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  Richard D. L. Fulton

“Don’t Let the Bed Bugs Bite.”  How many readers have heard that often-spoken form of good night over the decades?

It can actually be kind of humorous… until it’s not.

According to the U.S. Environmental Protection Agency (EPA), the Centers for Disease Control and Prevention (CDC), and the U.S. Department of Agriculture (USDA), all consider bed bugs a public health pest, even though the creatures are not known to spread or transmit diseases.

Nevertheless, an infestation of bed bugs can adversely impact the quality of life.

What Are Bed Bugs?

Bed bugs are insects belonging to a family of insects that feed upon mammalian blood—that of bats, birds, and notoriously, humans, depending on the species. 

Because bed bugs do not fly, they tend to rely on a means of transportation such as on clothing and furnishings involving cloth as part of their effort to promulgate the species.

Britney Bishop, formerly of Adams County, spending 16 years in upper hotel management in the Gettysburg area, to serving as hotel operations manager in Pasco County, Florida, provided much insight regarding the “nature of the beasts.”

Bishop said bed bugs can lay from one to five eggs each day, and may lay up to 500 eggs within a lifetime.

“If you see an adult, it means they have been there for quite a while, as it takes a bedbug 21 days to reach maturity,” Bishop said, adding, “Bed bugs can live four to six months.”

Detecting Bed Bugs

Finding and correctly indentifying an infestation early is important. The EPA suggests various ways to determine if bed bugs are present:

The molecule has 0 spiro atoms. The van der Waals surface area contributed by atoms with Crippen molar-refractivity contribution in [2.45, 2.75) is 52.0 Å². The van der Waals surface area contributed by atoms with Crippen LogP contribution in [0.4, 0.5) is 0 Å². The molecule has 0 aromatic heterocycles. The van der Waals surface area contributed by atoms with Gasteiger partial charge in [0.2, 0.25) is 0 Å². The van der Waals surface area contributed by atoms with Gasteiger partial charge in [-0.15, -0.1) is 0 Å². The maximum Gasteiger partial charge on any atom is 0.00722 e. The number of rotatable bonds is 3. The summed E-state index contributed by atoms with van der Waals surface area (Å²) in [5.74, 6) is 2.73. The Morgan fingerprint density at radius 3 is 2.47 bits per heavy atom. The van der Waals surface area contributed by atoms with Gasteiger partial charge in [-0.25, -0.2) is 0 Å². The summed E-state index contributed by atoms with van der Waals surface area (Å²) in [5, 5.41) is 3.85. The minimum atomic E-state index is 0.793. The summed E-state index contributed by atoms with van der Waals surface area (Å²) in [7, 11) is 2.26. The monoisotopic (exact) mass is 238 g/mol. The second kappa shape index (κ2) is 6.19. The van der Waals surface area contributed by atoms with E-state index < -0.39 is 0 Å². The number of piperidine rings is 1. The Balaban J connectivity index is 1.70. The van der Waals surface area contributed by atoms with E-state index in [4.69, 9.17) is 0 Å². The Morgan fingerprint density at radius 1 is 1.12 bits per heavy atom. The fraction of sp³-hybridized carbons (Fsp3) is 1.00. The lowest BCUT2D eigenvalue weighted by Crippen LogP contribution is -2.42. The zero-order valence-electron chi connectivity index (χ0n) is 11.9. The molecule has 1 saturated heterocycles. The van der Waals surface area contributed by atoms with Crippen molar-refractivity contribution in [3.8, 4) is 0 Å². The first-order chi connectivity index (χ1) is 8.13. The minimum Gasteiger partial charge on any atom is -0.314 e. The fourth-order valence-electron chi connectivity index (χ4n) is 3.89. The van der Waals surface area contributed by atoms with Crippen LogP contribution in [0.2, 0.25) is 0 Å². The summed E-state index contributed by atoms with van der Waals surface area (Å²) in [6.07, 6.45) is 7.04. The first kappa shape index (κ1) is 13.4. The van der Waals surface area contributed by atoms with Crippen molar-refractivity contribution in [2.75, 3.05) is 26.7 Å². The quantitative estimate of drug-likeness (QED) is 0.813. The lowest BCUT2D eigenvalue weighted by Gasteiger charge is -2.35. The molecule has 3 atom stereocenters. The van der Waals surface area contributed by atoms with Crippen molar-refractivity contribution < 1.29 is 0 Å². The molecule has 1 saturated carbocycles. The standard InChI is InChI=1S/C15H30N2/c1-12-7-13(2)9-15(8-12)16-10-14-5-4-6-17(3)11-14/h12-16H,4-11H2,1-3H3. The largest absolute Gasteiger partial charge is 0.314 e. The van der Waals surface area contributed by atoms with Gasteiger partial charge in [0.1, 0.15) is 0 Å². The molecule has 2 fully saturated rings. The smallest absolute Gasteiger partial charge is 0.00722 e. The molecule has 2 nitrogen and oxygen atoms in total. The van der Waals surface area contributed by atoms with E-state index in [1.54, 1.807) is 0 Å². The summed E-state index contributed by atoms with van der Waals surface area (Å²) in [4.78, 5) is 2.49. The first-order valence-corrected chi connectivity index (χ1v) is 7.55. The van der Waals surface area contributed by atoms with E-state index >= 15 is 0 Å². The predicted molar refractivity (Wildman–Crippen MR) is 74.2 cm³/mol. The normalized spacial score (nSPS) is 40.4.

Rusty or reddish stains on bed sheets or mattresses caused by bed bugs being crushed.

    Dark spots (about this size: •), which are bed bug excrement and may bleed on the fabric like a marker would.

    Eggs and eggshells, which are tiny (about 1mm) and pale-yellow skins that nymphs shed as they grow larger.

    Live bed bugs.

Also, the EPA lists a number of places where bed bugs can be found:

    In the seams of chairs and couches, between cushions, and in the folds of curtains.

    In drawer joints.

    In electrical receptacles and appliances.

    Under loose wallpaper and wall hangings.

    At the junction where the wall and the ceiling meet.

    In the head of a screw.

Treating Bugs in the Single-Family Home or Office

Aside from contacting a qualified exterminator, some measures can be taken at home and/or office to combat a bed bug infestation. suggests the following:

    First and foremost, if bed bugs are detected in the home, contact a qualified exterminator.  In the interim, suggests washing bedding and clothing in hot water for 30 minutes. Then, put them in a dryer on the highest heat setting for 30 minutes.

    Use a steamer on mattresses, couches, and other places where bedbugs hide.

    Pack up infested items in black bags and leave them outside on a hot day that reaches 95°F (35°C) or in a closed car. In cooler temperatures, it can take 2 to 5 months to kill sealed-up bugs.

    Put bags containing bedbugs in the freezer at 0°F (-17.78°C). Use a thermometer to check the temperature. Leave them in there for at least 4 days. For additional guidance, visit

Treating Bed Bugs in the Multifamily Residences

Multifamily residences can include apartment buildings, townhouses, hotels, and dorms.

Using hotels as an example, Bishop said a hotel she managed in Florida employed the following to deal with bed bugs:

Preventive measures were taken in the form of weekly, random inspections by a licensed exterminator (hotels would generally have a higher turnover of occupancy than an apartment complex or dorms, thus possibly requiring more frequent inspections).

Housekeeping was educated to report potential bed bug activity to management.

In addition, Bishop said, that guests will report possible bed bug activities that all other measures might have missed or that occurred between exterminator inspections.

“Employing an exterminator to perform routine inspections is the first line of defense,” Bishop stated.

For additional information, visit the U.S. Environmental Protection Agency (EPA) at, the Centers for Disease Control and Prevention (CDC) at, and the U.S. Department of Agriculture (USDA) at